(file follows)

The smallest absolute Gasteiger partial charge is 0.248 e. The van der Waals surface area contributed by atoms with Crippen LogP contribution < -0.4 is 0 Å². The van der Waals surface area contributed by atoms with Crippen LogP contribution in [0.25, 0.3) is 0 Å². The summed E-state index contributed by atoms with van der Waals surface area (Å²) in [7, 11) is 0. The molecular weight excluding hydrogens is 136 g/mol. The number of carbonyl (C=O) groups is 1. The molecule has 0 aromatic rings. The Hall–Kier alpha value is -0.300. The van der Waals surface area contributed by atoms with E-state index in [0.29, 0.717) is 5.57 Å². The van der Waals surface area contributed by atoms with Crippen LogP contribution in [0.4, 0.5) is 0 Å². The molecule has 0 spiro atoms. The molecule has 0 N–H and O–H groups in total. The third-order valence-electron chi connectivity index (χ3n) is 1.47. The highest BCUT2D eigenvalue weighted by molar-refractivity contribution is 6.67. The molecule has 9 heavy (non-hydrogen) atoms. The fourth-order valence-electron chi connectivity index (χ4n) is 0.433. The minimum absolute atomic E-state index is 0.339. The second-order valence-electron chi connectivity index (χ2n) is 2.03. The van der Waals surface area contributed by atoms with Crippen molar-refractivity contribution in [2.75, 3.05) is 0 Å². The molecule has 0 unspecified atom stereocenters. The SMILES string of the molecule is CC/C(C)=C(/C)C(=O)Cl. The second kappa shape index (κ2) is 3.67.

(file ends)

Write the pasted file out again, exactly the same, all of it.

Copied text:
The smallest absolute Gasteiger partial charge is 0.248 e. The van der Waals surface area contributed by atoms with Crippen LogP contribution < -0.4 is 0 Å². The van der Waals surface area contributed by atoms with Crippen LogP contribution in [0.25, 0.3) is 0 Å². The summed E-state index contributed by atoms with van der Waals surface area (Å²) in [7, 11) is 0. The molecular weight excluding hydrogens is 136 g/mol. The number of carbonyl (C=O) groups is 1. The molecule has 0 aromatic rings. The Hall–Kier alpha value is -0.300. The van der Waals surface area contributed by atoms with E-state index in [0.29, 0.717) is 5.57 Å². The van der Waals surface area contributed by atoms with Crippen LogP contribution in [0.4, 0.5) is 0 Å². The molecule has 0 spiro atoms. The molecule has 0 N–H and O–H groups in total. The third-order valence-electron chi connectivity index (χ3n) is 1.47. The highest BCUT2D eigenvalue weighted by molar-refractivity contribution is 6.67. The molecule has 9 heavy (non-hydrogen) atoms. The fourth-order valence-electron chi connectivity index (χ4n) is 0.433. The minimum absolute atomic E-state index is 0.339. The second-order valence-electron chi connectivity index (χ2n) is 2.03. The van der Waals surface area contributed by atoms with Crippen molar-refractivity contribution in [2.75, 3.05) is 0 Å². The molecule has 0 unspecified atom stereocenters. The SMILES string of the molecule is CC/C(C)=C(/C)C(=O)Cl. The second kappa shape index (κ2) is 3.67.